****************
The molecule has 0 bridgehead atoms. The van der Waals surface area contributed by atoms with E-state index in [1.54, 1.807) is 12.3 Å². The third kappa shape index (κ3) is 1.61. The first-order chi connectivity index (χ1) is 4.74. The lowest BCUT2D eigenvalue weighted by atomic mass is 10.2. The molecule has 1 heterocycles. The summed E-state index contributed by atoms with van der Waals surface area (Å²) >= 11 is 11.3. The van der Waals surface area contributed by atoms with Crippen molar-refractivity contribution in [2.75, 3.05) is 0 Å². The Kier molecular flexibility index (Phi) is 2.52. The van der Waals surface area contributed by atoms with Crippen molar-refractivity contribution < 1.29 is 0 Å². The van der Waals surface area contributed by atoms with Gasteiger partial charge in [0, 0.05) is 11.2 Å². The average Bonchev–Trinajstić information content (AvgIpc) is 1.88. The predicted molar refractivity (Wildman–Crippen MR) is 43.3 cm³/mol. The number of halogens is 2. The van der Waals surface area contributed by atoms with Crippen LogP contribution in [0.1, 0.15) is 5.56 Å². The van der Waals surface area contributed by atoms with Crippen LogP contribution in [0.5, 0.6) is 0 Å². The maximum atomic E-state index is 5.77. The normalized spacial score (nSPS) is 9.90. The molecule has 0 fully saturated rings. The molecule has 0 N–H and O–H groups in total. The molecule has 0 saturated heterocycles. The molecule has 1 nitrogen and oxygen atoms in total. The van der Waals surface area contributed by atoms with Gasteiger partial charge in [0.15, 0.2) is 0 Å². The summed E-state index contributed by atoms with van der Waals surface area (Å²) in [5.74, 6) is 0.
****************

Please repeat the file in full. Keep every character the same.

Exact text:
The molecule has 0 bridgehead atoms. The van der Waals surface area contributed by atoms with E-state index in [1.54, 1.807) is 12.3 Å². The third kappa shape index (κ3) is 1.61. The first-order chi connectivity index (χ1) is 4.74. The lowest BCUT2D eigenvalue weighted by atomic mass is 10.2. The molecule has 1 heterocycles. The summed E-state index contributed by atoms with van der Waals surface area (Å²) >= 11 is 11.3. The van der Waals surface area contributed by atoms with Crippen molar-refractivity contribution in [2.75, 3.05) is 0 Å². The Kier molecular flexibility index (Phi) is 2.52. The van der Waals surface area contributed by atoms with Crippen molar-refractivity contribution < 1.29 is 0 Å². The van der Waals surface area contributed by atoms with Gasteiger partial charge in [0, 0.05) is 11.2 Å². The average Bonchev–Trinajstić information content (AvgIpc) is 1.88. The predicted molar refractivity (Wildman–Crippen MR) is 43.3 cm³/mol. The number of halogens is 2. The van der Waals surface area contributed by atoms with Crippen LogP contribution in [0.1, 0.15) is 5.56 Å². The van der Waals surface area contributed by atoms with Crippen LogP contribution in [0.5, 0.6) is 0 Å². The maximum atomic E-state index is 5.77. The normalized spacial score (nSPS) is 9.90. The molecule has 0 fully saturated rings. The molecule has 0 N–H and O–H groups in total. The molecule has 0 saturated heterocycles. The molecule has 1 nitrogen and oxygen atoms in total. The van der Waals surface area contributed by atoms with Gasteiger partial charge in [0.15, 0.2) is 0 Å². The summed E-state index contributed by atoms with van der Waals surface area (Å²) in [5.74, 6) is 0.